Growing up, my sister and I inherited a patchy quilt of half-remembered films. Our mother spoke admiringly of ‘wonderful’ scenes between actors she couldn’t remember, in a language she couldn’t recall, in a film that possibly didn’t exist. We would listen greedily to these stories, taking them into our own collage of borrowed realities. Carrying these second-hand memories of films we never saw, and possibly never could, we looked for them ourselves. I remember sitting with my mother through The Pope of Greenwich Village waiting for a ‘wonderful scene’ that never came. It belonged to North by Northwest, or even to that scene of North by Northwest in Arizona Dream. The end credits were rolling before she conceded her mistake.
By far, the most poignant of these inventions was a dreamlike tableau of impossible love between a beautiful young woman and her considerably older partner. This film, or mirage, is set in a bucolic Italian village in the early twentieth century. Picture the scene. The room is austere. The camera seizes upon a few religious relics, looming over the threadbare furniture. An oppressive air pervades the room in which the two figures stand facing some distance apart. The man is by the door that leads onto a steep staircase. The Italian beauty stands by a large open window. A harsh rectangle of light against the darkness. This scene is a perfect chiaroscuro. The dialogue is minimal but dramatic. His eyes aglow with pain, he bids farewell to his mistress. Drunk on first love, she pleads for him to stay. The man, in a posture of gentle resignation, tells her: ‘‘Don’t cry my dear, you’ll have forgotten me by the time I reach the bottom of the stairs’’.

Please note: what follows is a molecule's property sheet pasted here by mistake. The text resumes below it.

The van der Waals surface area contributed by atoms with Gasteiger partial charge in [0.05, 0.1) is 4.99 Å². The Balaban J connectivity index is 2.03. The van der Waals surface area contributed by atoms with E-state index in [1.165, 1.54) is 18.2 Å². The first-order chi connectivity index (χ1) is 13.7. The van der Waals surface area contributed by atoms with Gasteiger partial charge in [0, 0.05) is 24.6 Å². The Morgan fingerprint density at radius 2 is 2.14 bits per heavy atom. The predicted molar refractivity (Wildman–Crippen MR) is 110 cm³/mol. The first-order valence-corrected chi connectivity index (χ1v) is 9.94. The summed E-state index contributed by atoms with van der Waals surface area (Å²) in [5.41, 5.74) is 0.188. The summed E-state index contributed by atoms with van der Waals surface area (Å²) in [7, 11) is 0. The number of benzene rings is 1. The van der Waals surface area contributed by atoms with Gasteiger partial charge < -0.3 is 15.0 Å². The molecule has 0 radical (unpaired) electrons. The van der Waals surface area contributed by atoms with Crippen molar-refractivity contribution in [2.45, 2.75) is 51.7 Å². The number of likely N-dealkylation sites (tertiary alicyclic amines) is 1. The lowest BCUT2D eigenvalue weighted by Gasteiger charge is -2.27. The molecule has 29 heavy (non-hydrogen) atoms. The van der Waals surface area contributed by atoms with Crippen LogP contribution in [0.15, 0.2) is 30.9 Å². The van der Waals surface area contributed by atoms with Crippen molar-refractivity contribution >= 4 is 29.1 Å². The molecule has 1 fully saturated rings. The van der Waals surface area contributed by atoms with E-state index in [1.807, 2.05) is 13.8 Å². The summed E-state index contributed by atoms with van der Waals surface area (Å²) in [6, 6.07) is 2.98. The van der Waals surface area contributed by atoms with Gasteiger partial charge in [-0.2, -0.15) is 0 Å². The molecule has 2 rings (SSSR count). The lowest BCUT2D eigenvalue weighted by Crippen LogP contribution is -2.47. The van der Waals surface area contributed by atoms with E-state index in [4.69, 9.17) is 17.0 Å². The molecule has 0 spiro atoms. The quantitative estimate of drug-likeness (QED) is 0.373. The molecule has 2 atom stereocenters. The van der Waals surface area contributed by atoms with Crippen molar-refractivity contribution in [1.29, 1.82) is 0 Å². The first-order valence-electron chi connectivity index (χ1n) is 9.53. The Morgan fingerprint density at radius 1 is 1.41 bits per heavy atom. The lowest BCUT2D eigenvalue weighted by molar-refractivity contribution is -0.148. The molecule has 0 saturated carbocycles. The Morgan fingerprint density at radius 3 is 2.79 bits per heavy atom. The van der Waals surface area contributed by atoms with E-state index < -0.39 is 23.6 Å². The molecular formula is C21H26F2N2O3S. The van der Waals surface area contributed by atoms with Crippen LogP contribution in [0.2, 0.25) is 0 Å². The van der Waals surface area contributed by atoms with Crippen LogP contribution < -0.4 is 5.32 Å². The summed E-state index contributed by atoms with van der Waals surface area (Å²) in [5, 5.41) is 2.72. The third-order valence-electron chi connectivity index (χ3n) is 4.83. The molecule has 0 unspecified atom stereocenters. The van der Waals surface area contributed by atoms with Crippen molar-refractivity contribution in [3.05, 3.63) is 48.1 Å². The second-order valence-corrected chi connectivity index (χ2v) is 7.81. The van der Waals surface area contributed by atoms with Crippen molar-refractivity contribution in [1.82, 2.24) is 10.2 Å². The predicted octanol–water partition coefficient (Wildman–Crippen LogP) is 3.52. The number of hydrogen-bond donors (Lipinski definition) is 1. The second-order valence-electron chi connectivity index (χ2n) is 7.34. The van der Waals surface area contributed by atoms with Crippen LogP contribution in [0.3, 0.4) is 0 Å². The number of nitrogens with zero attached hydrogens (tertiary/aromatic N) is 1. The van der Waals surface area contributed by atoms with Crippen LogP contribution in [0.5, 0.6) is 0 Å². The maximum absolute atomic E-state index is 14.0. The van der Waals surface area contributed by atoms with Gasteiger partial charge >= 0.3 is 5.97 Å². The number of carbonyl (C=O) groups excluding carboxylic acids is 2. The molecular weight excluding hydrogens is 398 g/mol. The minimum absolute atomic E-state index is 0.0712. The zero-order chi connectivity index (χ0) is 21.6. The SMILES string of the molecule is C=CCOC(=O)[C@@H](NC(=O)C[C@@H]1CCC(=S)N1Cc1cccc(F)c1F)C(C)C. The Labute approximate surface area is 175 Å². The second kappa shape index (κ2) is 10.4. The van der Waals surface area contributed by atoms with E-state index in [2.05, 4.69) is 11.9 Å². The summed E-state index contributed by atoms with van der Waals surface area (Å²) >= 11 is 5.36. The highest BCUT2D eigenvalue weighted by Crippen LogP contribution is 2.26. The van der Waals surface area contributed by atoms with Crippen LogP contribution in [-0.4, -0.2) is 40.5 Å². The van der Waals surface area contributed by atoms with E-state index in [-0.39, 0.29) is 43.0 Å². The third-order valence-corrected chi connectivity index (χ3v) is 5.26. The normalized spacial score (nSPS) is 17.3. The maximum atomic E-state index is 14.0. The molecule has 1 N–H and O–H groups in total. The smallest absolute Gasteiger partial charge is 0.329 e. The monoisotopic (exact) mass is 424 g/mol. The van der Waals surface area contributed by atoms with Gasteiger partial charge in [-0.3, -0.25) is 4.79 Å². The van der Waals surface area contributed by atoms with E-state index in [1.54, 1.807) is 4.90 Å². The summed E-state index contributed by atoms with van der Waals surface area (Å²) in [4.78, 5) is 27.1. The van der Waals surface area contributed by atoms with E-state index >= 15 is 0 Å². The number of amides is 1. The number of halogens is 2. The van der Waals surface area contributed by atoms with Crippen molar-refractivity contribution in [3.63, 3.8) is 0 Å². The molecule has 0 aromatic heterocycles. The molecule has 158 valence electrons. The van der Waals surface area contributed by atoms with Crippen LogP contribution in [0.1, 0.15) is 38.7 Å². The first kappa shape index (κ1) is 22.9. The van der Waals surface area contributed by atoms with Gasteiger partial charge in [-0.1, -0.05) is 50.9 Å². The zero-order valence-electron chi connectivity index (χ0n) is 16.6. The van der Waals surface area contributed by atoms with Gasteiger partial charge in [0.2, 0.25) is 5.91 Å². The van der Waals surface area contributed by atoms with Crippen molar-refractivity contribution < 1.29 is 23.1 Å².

Cut to the shadowy steps. He ambles down towards the street. A loud thud. Maybe a short, isolated screech. Maybe nothing at all. The young woman has thrown herself from the window into the large, empty piazza. She lies dead by the stairs he didn’t have time to finish.
For years, my mother has lived with this scene from an unknown or unmade film. And so have we.
I remember it more vividly than any film I’ve seen.
Airelle Perrouin is a postgraduate student based in London. Last year, she obtained a Master’s degree in European History at University College London. She is due to begin a PhD at the same institution in nineteenth-century intellectual history.